I Still Know What You Did Last Summer follows Julie and Ray (Jennifer Love Hewitt and Freddie Prinze Jr.) one year after the attack from Ben Willis.  Ben manages to trick Julie and her new best friend, Carla (Brandy), into thinking they had won a trip to the Bahamas for the 4 of July weekend.  Taking Carla’s boyfriend, Tyrell, and her friend Will, they set off for what should be a weekend in paradise.

Now, after recently sitting down to watch this film, I have to say it was the writing that let it down.  The only cleaver dialogue was reserved for Tyrell, while the other characters were left floundering.  As for Muse returning as Ben Willis, it was good to see him wielding the hook again, but his lines at the end just didn’t have the chill factor that the original film did.  “Hush now.  No more screaming.  No more running.  It’s time to die,” didn’t scare me as much as when he said “I know all about ‘accidents’, and let me give you some advice: When you leave a man for dead, make sure that he’s REALLY dead!”

Muse, being the professional that he is, still gave 110% to the role and there were little moments that caused the hairs on the back of my neck to stand on end.  Unfortunately for the movie, it was right at the start, and right at the end.  Everything in between is forgettable with the exception of one scene.

Carla tells Julie that she’s not leaving the island without a tan, so she starts the tanning bed, leaving Julie to try and relax.  Low and behold, in walks Ben.  He uses a zip lock tie to hold the handles on the bed together then turns up the heat before walking out.  By this stage, Julie opens her eyes and sees his feet as he’s leaving.  Panicking she realises she can’t get out and begins screaming for her life.  See, I always knew tanning was bad for you.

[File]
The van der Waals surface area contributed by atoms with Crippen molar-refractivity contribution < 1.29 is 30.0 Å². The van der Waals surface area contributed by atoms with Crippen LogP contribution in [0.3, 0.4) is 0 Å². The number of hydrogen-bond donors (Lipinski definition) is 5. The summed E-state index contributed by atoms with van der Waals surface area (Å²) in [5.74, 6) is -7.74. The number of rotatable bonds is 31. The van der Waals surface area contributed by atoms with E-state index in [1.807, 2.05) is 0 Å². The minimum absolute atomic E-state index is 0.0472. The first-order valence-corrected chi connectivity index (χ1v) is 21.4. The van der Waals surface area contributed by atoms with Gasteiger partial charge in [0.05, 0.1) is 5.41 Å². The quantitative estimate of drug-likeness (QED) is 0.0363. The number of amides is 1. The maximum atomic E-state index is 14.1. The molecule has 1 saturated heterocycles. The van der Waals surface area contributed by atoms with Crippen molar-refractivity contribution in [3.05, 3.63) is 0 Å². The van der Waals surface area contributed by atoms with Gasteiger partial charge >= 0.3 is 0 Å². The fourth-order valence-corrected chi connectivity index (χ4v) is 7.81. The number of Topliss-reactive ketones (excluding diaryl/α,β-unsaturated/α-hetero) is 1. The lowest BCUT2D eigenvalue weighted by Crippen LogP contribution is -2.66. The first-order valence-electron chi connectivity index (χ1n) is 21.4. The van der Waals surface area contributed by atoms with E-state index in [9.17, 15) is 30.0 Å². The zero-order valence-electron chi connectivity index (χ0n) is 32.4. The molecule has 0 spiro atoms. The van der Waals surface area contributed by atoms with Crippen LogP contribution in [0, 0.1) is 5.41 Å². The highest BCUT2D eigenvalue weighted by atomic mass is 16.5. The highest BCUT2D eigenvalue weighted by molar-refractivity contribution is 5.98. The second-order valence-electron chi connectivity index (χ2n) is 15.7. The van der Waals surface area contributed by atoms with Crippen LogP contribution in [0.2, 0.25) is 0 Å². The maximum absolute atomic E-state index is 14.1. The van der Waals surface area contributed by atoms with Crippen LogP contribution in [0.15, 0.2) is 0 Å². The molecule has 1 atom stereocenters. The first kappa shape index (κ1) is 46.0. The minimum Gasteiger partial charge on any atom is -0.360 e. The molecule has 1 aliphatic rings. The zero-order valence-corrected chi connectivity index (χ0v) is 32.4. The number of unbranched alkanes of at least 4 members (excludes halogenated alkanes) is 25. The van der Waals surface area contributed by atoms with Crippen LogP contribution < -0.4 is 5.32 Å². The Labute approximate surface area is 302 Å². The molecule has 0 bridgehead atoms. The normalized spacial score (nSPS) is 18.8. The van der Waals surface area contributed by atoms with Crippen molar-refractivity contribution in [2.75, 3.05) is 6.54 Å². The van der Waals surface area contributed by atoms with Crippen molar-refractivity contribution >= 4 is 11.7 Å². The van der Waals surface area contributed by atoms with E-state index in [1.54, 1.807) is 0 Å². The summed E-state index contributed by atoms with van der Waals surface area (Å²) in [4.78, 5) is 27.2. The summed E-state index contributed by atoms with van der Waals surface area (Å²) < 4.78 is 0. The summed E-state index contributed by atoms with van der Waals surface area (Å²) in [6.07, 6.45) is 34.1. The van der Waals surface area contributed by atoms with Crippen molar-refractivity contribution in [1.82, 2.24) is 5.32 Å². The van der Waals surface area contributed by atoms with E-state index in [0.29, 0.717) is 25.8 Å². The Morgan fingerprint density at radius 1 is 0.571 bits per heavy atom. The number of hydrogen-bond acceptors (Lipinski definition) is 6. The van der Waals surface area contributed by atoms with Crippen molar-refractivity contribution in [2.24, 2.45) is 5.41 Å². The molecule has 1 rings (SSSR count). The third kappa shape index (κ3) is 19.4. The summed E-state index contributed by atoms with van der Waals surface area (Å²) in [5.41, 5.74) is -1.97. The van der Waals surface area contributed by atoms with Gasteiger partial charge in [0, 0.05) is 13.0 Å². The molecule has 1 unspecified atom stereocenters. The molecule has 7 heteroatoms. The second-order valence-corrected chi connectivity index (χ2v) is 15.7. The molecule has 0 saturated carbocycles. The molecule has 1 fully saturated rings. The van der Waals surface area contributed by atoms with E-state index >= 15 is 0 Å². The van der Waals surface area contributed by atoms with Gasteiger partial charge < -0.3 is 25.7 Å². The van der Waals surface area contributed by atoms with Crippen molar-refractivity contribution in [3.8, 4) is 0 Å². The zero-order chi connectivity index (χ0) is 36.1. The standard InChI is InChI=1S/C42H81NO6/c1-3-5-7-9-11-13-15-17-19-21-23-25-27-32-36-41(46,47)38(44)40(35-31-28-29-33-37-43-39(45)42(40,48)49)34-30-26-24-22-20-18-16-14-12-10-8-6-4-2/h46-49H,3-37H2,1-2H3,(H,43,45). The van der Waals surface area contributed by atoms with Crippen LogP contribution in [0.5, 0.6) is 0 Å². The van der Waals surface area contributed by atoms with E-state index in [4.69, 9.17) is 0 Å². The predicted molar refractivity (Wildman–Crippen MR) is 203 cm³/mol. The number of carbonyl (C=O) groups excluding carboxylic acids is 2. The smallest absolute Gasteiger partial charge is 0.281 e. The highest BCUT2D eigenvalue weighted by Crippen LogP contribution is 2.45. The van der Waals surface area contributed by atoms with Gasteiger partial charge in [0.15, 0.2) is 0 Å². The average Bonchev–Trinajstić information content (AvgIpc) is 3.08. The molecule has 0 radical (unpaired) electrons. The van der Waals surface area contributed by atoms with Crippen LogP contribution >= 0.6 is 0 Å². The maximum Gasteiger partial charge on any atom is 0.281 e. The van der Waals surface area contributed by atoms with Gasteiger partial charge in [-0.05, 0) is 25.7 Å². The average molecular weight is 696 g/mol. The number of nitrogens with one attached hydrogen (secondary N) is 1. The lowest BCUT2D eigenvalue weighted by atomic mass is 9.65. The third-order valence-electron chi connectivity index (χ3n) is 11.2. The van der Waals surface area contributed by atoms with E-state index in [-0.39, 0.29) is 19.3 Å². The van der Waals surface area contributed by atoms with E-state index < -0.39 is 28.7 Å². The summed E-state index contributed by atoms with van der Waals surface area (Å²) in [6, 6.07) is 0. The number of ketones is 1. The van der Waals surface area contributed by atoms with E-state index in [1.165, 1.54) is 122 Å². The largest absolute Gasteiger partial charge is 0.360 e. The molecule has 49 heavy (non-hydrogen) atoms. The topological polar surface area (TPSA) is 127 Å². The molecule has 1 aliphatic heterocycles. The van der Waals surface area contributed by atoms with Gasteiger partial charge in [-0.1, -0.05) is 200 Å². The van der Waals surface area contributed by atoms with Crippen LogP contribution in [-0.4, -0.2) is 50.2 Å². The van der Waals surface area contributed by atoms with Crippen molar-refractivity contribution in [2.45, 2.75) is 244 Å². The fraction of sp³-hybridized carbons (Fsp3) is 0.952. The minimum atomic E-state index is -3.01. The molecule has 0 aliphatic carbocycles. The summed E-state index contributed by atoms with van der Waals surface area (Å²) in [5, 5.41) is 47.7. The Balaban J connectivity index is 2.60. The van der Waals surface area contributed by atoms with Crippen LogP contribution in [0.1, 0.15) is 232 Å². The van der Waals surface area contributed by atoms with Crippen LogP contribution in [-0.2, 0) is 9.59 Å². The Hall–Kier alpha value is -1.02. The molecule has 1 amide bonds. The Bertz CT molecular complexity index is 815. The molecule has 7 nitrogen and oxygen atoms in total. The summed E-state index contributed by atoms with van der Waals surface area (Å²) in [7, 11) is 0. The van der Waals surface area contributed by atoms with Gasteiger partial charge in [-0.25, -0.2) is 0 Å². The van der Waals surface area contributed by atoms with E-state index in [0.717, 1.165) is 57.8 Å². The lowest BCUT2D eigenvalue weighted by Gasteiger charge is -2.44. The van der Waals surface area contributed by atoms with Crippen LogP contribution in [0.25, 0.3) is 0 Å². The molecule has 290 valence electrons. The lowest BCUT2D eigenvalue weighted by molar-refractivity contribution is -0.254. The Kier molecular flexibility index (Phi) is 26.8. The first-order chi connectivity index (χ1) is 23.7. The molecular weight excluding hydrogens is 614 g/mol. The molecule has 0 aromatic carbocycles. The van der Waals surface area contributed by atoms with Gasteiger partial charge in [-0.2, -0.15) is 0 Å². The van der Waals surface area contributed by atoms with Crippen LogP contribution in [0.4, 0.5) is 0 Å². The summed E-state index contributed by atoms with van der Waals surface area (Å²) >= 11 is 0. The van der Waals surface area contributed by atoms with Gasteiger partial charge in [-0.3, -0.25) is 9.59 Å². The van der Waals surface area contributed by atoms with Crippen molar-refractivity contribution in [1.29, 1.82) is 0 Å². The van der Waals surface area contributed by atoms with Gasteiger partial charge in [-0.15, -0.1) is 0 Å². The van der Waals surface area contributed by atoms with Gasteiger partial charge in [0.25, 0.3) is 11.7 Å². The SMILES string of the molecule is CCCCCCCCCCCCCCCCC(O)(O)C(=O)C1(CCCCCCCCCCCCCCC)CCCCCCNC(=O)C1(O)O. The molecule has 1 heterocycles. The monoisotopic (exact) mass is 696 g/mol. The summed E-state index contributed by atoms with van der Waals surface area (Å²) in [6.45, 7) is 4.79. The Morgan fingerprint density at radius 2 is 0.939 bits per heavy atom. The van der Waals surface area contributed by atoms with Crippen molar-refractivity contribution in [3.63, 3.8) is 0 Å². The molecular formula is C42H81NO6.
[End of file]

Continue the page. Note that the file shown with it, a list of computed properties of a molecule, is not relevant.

That same year Muse starred in the crime thriller If I Die Before I Wake.  Muse played Daryl, one of the home invaders.  His entrance to the home is brilliant.  Crashing through the home’s locked front door, he rides it to the floor, and through his stocking mask announces to the floor-level camera lens “We’re in.”

Have to say, while I highly recommend If I Die Before I Wake, Muse’s character is pure evil and brutal with all the characters he interacts with.  Even if he’s not aiming to terrify, he still manages to come across as scary.  Everything he does is implied with some form of danger.  Highly recommended film.

In 1999, Muse starred in the sequel to From Dusk Till Dawn, entitled From Dusk Till Dawn 2: Texas Blood Money.  Five criminals get together to rob a bank in Mexico.  On his way to their rendezvous point, one of them gets into an accident, and stumbles upon the Titty Twister Bar.  This little detour sets up the terror that awaits the outlaws and the officers on their trail.

As far as sequels go, this is pretty decent.  Enjoyable film and if nothing else, we get to return to vampires being vampires and a creepy storyline.

In 2002, Muse found himself playing Professor Fulton in Hollywood Vampyr.  Muse’s performance was nothing short of exceptional, and the film itself is highly underrated.  It was a refreshing change of pace to see Muse not playing the villain.

Hollywood Vampryr is a dark themed story about the Gothic subculture in Hollywood.  In saying that, the film does have a positive message.  Struggling with acceptance, lifestyle, religion, drugs and ‘family’, it eventually comes down to two people, surviving the cult suicides and murders.  If you haven’t seen it, do yourself a favour and watch it.  A powerful movie.

Season Of The Hunted (2003) saw Muse play a leading role of Frank.  In this film hillbillies with internet access use a website to lure sportsmen to their isolated cabin with the promise of cheap room and board, then release them into the woods and hunt them.  Think Hard Target except more grotesque and violent.  Luckily for fans of Muse, he calls on his black-ops Vietnam training to get the victims out alive.

In 2004, Muse found himself dealing with a bunch of Dead Birds.  Not literally, but that was the title for the film about a group of Confederate soldiers that hole up in an abandoned plantation after robbing a bank and find themselves at the mercy of supernatural forces.